Friday, August 22, 2008
SUBLIME! THE MET’S Art of the Royal Court, Treasures in Pietre Dure from the Palaces of Europe
Text, Vivian G. Kelly
Images, courtesy of the Metropolitan Museum of Art
There are very few places in New York that are more relaxing than the galleries at the MET. We spent a very pleasant weekday morning this summer with Fashion Designer, R. Scott French, touring the PIETRE DURE exhibit.
The Exhibit was deceptively large, what we thought would be one room of items turned out to be room after room filled with treasures created by Italian and German artists.
The MET has an excellent audio that explained the background of the key pieces on exhibit, with an introduction by the incomparable Philip de Montebello.
From the Renaissance to the Nineteenth Century, Kings and Sovereigns sought to impress their peers from other nations, by gifting one another magnificent objects ranging from snuff boxes to table tops [on the invitation] to cabinets. These luxury objects of carved and inlaid semiprecious stones are every bit as impressive today as they were back then.
PIETRE DURE – AN EXPLANATION
“Pieter Dure” is an Italian term. Literally, it means “hard stones”.
In actuality, it is the artistic cutting of semiprecious stones to fashion luxurious objects that range from architectural ornament and furniture, to ornate display “objets” to jewelry. These small polished stones can be used to create a spectacular image such as the seascape on a console table, titled “Allegory of Sea” Some of the stones used are: agate, lapis lazuli, and other colorful hardstones.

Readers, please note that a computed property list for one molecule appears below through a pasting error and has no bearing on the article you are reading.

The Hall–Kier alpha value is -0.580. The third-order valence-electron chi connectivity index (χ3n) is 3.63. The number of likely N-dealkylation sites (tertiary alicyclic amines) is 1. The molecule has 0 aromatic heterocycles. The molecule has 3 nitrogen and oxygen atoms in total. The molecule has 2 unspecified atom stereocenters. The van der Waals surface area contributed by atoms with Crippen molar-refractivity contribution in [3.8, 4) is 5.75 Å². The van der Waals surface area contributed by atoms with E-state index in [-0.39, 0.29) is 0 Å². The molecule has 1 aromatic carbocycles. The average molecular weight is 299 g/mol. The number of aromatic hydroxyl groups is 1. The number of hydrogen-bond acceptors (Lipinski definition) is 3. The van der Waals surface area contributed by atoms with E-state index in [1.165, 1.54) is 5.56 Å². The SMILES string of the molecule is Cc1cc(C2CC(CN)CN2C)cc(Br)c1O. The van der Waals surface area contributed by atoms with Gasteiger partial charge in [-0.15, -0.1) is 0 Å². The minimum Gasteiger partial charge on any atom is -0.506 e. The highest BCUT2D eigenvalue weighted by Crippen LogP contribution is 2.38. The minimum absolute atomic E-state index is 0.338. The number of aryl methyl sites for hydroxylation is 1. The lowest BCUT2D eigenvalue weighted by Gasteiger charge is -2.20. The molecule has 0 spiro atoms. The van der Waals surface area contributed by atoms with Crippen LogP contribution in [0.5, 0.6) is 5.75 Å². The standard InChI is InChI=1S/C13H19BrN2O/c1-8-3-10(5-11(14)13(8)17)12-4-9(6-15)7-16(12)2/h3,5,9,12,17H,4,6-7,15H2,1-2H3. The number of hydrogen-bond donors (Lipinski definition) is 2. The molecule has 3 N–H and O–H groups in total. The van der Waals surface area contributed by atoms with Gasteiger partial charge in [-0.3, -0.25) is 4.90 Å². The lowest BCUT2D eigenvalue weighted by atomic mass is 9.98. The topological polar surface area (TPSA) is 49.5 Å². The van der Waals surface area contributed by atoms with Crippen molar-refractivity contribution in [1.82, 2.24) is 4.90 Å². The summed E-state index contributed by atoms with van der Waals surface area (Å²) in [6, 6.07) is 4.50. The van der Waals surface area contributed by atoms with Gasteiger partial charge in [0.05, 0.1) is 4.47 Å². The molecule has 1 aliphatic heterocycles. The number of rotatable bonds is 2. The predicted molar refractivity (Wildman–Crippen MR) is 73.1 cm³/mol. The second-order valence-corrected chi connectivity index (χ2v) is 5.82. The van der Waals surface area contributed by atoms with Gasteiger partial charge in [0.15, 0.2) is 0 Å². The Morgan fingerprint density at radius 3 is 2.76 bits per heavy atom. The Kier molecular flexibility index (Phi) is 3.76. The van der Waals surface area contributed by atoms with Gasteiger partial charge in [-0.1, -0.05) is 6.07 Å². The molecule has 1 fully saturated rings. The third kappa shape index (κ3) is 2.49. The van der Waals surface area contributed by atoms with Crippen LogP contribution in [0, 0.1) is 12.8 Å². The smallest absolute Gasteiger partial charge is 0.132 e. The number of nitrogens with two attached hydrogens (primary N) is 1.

Many of these items are then embellished with gold and silver mounts or exotic woods, such as the Cabinet made for the Elector Palatine in Florence dating from 1709.
HIGH POINTS: All of it was beautiful but at the top of our list are:
#104 CONSOLE TABLE FEATURING ALLEGORY OF WATER from Florence, designed by Giuseppe Zocchi and the lapidary work by Rubini and frame by Bombicci, dating from 1761.
#106 CONSOLE TABLE TOP DEPICTING ALLEGORY OF AIR also designed by Giuseppe Zocci, dating from 1766.
#107 CONSOLE TABLE BASE DECORATED WITH FLOWERS AND BUTTERFLIES, from Florence, carved by Giovanni Battista Dolci and gilding by Francesco Ristori, dating from 1766.
#90 [*our favorite] SNUFFBOX from Berlin, dating @ 1765, possibley designed by Jean Guillaume George Kruger. This exquisite pieces is composed of Chrysoprase, diamonds, hardstones, gold, and metal foil.
This is an exhibit that is not to be missed.
*TIP – GET the audio tour, it will heighten your experience, and set aside at least one hour to go.
ENDNOTES: THE exhibition was made possible by Mercedes & Sid Bass, Frank Richardson & the Honorable Kimba Wood. The exhibit will be open until September 21, 2008
To see more of what the MET has to offer in the coming months visit,